5 Benefits of Outsourcing That Make Sense for Saas

Development Outsourcing

5 Benefits of Outsourcing That Make Sense for Saas

5 Benefits of Outsourcing That Make Sense for Saas

Since we started in 2007, we’ve seen SaaS booming especially in the talent management, financial, commercial real estate and construction industries, and a new breed that’s exploring the advantages of AI and blockchain. But, no matter the industry, we have seen similar needs and concerns arise whenever we meet someone new in SaaS.

Some need to rapidly achieve product-market fit, or find a better way to retain their engineering talent and product knowledge. Others need to respond faster to changing markets, in order to remain leaders in their respective niches. We’ve also seen SaaS companies raise more capital or acquire other companies, leading to various, exciting challenges on the engineering level.

The need to look for an external provider becomes apparent in any of the above scenarios and that’s where the option for nearshoring (outsourcing to South America) part of or a whole development project comes in.

Let’s see the benefits of outsourcing for SaaS!

Why outsourcing is ideal for SaaS companies?

1. Tackle updates and rewrites quickly

To deliver what the market wants when it wants, there needs to be real-time collaboration between engineering, product, sales, and marketing. Continuous delivery and deployment are extremely important. Involving engineers from South America means they can participate in agile ceremonies with the team, from planning to review, as they are nearly in the same time zone as the US and just a skype call or an easy plane ride away.

For the mature SaaS players, many have to tackle re-writes or re-platforms to move away from legacy technologies to compete better with new market players. As technology evolves, in particular in web and cloud, velocity matters and product teams need experts in newer technologies to supplement their in-house team.

Many times, companies face growing pressures from stakeholders. To fulfill them, they need to set ambitious timelines for releasing new versions or entirely new products. Therefore, working with a nearshore team is an efficient way to expend their time and budget.

2. Retain an engineering team and guard internal knowledge

Building SaaS applications is different than building a “set it and forget it” internal business application. That’s because SaaS handles multi-tenant architectures, cloud for performance, compliance security, paid versus free versions, etc. Therefore, it’s imperative that SaaS companies retain as much internal knowledge as possible in order to facilitate its constant evolution.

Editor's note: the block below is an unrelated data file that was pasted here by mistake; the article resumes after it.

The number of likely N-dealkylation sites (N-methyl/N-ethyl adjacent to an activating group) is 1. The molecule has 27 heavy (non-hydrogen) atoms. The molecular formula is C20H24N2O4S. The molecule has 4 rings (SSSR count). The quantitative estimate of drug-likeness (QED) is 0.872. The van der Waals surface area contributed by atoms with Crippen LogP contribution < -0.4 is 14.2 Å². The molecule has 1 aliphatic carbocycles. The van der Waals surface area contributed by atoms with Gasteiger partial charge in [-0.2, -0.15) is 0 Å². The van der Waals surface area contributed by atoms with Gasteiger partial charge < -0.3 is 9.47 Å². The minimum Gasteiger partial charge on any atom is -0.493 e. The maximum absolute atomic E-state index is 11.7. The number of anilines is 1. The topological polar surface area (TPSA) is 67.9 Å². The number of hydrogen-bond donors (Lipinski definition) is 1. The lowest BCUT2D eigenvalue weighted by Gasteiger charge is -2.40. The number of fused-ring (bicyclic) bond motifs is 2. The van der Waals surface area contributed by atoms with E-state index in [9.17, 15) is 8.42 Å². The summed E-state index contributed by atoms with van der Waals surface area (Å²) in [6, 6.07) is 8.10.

Minimizing churn is also important for maintaining momentum; having to recruit, hire, and onboard team members during the middle of a project undoubtedly causes unwanted delay. Even when US companies do fill important open roles and secure a “dream candidate,” it’s likely he or she will leave in 1-2 years.

The short tenures seen today stem from the abundance of job openings in tech. Plus, a limited number of candidates to fill these positions results in software engineer job-hopping at unprecedented levels. Top tech companies in Silicon Valley are poaching left and right from their competitors, with the larger ones offering more alluring benefits, leaving the less mature or smaller SaaS companies at a disadvantage.

With poaching comes the dispersion of highly guarded best practices that give companies their edge. Once lost, they need to innovate and search for new ways to outperform the competition. Losing intellectual property is also a concern.

Latin America’s growing talent

With a nearshore team, SaaS companies can trust that they have high-quality engineers whose talent they can more easily retain, and rest assured that their work is protected. This is due to several factors; one of which is the fact that South America embraces technology for a better future. There are tens of thousands of new university graduates in the computer sciences every year whose talent is yet to be fully tapped. The region also boasts higher rates of English proficiency and according to StackOverflow, better engineering quality of work than Asia.